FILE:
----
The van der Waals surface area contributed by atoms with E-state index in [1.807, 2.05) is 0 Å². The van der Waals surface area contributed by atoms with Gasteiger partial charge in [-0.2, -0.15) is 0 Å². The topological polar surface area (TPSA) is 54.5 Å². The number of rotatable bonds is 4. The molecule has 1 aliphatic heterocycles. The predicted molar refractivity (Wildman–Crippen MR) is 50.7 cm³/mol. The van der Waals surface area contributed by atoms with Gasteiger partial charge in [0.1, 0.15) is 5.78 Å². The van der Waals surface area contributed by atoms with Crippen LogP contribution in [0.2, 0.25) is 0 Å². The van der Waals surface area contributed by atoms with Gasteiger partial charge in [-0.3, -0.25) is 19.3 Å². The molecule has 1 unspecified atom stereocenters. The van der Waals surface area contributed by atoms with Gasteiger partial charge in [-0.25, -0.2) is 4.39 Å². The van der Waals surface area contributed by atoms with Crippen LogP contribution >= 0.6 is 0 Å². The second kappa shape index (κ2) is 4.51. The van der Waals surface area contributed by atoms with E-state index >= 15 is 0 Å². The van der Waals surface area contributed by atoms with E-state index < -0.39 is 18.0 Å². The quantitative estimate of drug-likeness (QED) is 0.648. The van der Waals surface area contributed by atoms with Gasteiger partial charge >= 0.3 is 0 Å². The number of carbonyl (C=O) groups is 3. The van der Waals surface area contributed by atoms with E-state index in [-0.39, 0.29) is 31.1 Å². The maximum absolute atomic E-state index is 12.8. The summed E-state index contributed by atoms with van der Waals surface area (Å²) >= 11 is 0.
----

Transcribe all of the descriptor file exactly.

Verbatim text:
The van der Waals surface area contributed by atoms with E-state index in [1.807, 2.05) is 0 Å². The van der Waals surface area contributed by atoms with Gasteiger partial charge in [-0.2, -0.15) is 0 Å². The topological polar surface area (TPSA) is 54.5 Å². The number of rotatable bonds is 4. The molecule has 1 aliphatic heterocycles. The predicted molar refractivity (Wildman–Crippen MR) is 50.7 cm³/mol. The van der Waals surface area contributed by atoms with Gasteiger partial charge in [0.1, 0.15) is 5.78 Å². The van der Waals surface area contributed by atoms with Crippen LogP contribution in [0.2, 0.25) is 0 Å². The van der Waals surface area contributed by atoms with Gasteiger partial charge in [-0.3, -0.25) is 19.3 Å². The molecule has 1 unspecified atom stereocenters. The van der Waals surface area contributed by atoms with Gasteiger partial charge in [-0.25, -0.2) is 4.39 Å². The van der Waals surface area contributed by atoms with Crippen LogP contribution >= 0.6 is 0 Å². The second kappa shape index (κ2) is 4.51. The van der Waals surface area contributed by atoms with E-state index >= 15 is 0 Å². The van der Waals surface area contributed by atoms with E-state index < -0.39 is 18.0 Å². The quantitative estimate of drug-likeness (QED) is 0.648. The van der Waals surface area contributed by atoms with Gasteiger partial charge >= 0.3 is 0 Å². The number of carbonyl (C=O) groups is 3. The van der Waals surface area contributed by atoms with E-state index in [-0.39, 0.29) is 31.1 Å². The maximum absolute atomic E-state index is 12.8. The summed E-state index contributed by atoms with van der Waals surface area (Å²) >= 11 is 0.